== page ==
An Interview with: Evan Maast (Ratatat).

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Synchronising guitars with funk-driven basslines and hazy drum beats overlaid with cellos and bizarrely cool samples, Ratatat’s genre-bending blend of instrumental music crafts a world unto its own. It’s a futuristically now sound that has won them legions of fans across the musical spectrum and seen them work with everyone from Interpol to Kid Cudi.

This onomatopoeia-ic duo from Brooklyn first formed in 2001, comprising of Mike Stroud (guitar, melodica, synthesisers percussion) and producer Evan Maast (bass, synthesizers, percussion). Since then, they have released four albums: Ratatat (2004) Classics (2006) LP3 (2008) and LP4 (2010). After four years, Ratatat return with their latest studio album Magnifique. Evan Maast gave me a call to tell me all about it.

Recorded in studios across Jamaica, Brooklyn, and Long Island, Ratatat blended the experimental sounds found on their two previous records with the more naturalistic trinity of guitar-bass drums of their first album. The result is a natural progression for the band. It is probably best exemplified by Magnifique’s sassy lead single Cream on Chrome, which features nimble guitar work weaving in and out of a strut-worthy bassline. However, it took a while to get the formula right, and the band experimented with a wide variety of sounds during the recording process. “In order to make a fifth album necessary, it really had to be something that needed to exist, it couldn’t just be a continuation of what we had done before. Each song had to feel absolutely necessary.” In order to maintain their high standards, they found themselves leaving around fifty songs that they had worked on for weeks at a time on the cutting room floor because they “didn’t have the staying power.”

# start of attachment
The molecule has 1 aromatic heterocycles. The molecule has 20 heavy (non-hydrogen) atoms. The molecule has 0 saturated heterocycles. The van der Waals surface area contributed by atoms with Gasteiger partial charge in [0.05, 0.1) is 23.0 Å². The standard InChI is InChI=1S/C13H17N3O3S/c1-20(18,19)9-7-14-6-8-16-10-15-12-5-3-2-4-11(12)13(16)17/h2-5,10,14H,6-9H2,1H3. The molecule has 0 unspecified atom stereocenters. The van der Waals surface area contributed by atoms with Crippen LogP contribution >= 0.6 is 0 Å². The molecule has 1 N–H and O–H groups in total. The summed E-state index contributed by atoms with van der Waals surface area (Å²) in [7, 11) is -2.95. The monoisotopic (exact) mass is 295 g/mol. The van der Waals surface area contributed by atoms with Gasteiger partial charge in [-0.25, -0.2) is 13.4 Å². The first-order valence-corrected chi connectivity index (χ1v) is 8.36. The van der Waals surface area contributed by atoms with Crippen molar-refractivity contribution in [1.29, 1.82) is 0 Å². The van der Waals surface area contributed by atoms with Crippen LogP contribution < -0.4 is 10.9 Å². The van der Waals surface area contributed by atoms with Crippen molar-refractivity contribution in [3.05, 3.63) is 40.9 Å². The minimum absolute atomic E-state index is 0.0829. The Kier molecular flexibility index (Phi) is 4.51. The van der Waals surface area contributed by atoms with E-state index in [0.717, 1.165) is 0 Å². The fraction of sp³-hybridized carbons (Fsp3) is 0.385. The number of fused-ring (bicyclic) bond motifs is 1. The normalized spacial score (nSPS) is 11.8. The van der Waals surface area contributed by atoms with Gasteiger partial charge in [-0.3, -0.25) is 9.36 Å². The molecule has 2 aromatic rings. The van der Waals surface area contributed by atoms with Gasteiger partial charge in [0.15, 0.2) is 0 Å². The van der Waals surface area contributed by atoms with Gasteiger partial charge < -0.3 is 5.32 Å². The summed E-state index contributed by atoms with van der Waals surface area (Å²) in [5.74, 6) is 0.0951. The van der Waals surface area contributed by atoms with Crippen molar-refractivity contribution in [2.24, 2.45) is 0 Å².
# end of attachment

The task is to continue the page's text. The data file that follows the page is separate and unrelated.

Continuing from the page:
Because the album had such a long gestation period, it led to the band being “hard on themselves” when recording Magnifique. Creating sustainable instrumental music can be a challenging exercise, and for Ratatat, creating strong melodies was an essential part of their song writing process. “You have to be constantly moving. Every time a section comes back around you need to either add a new element or take one away to keep it interesting” observes Maast. Adding interest and texture to Ratatat’s songs during the recording of Magnifique sometimes happened quite serendipitously. The woozily idyllic jam Supreme features birdsong recorded by Maast after hearing them as he walked around Brooklyn listening to the original mix and realising that “it fit the song well.”

Although they have also released two albums of remixes, Ratatat had never done a cover until Magnifique. They selected ‘I will Return’ by Springwater, an English artist from the 1960s and 1970s who was a noted multi-instrumentalist. “I’d actually never heard of Springwater until recording this album” Maast admits sheepishly. “He was a big hit in England, and there are clear similarities between our music. He’s really into guitar, and his songs have a hymn-like quality. People said the same thing about our first record. I felt a connection {to Springwater] immediately, and now it’s one of my favourite records.”

The album is the first to don a title since 2006’s Classics. The reason being that LP3 and LP4 were recorded in close proximity and “felt like siblings” whereas Magnifique was a “clear definitive break.” Its Sgt Pepper-esque cover features drawings done by Stroud and Maast during a recording stint on Long Island. “It had a hideous kitchen” remembers Maast. “We both enjoy drawing, so were doing that in the evening for fun, but also to cover up the cabinets, and we eventually decided to use [the pictures] as our album art.”

‘Magnifique’ is French for magnificent, a word that can be used to describe Ratatat’s live shows. Featuring psychedelic lights, as well as Stroud’s remarkable flexibility, the band have performed to sell-out crowds each time they have come to New Zealand. The tracks on Magnifique were chosen with live performances in mind. “It was difficult to perform LP3 live because there were so many different elements happening. With these new songs, they translate pretty well to just the two of us” says Maast.  When asked if their pre-show ritual includes Mike doing preparatory yoga, Maast laughs. “Nah, we just hang out, have a beer. We lay out our day so that our energy peaks as we are going onstage.”

After four years of carefully recording, Magnifique is a labour of love that lives up to its name. It’s out on July 17th and it’s been worth the wait.

This article was first published on the 11th of July 2015

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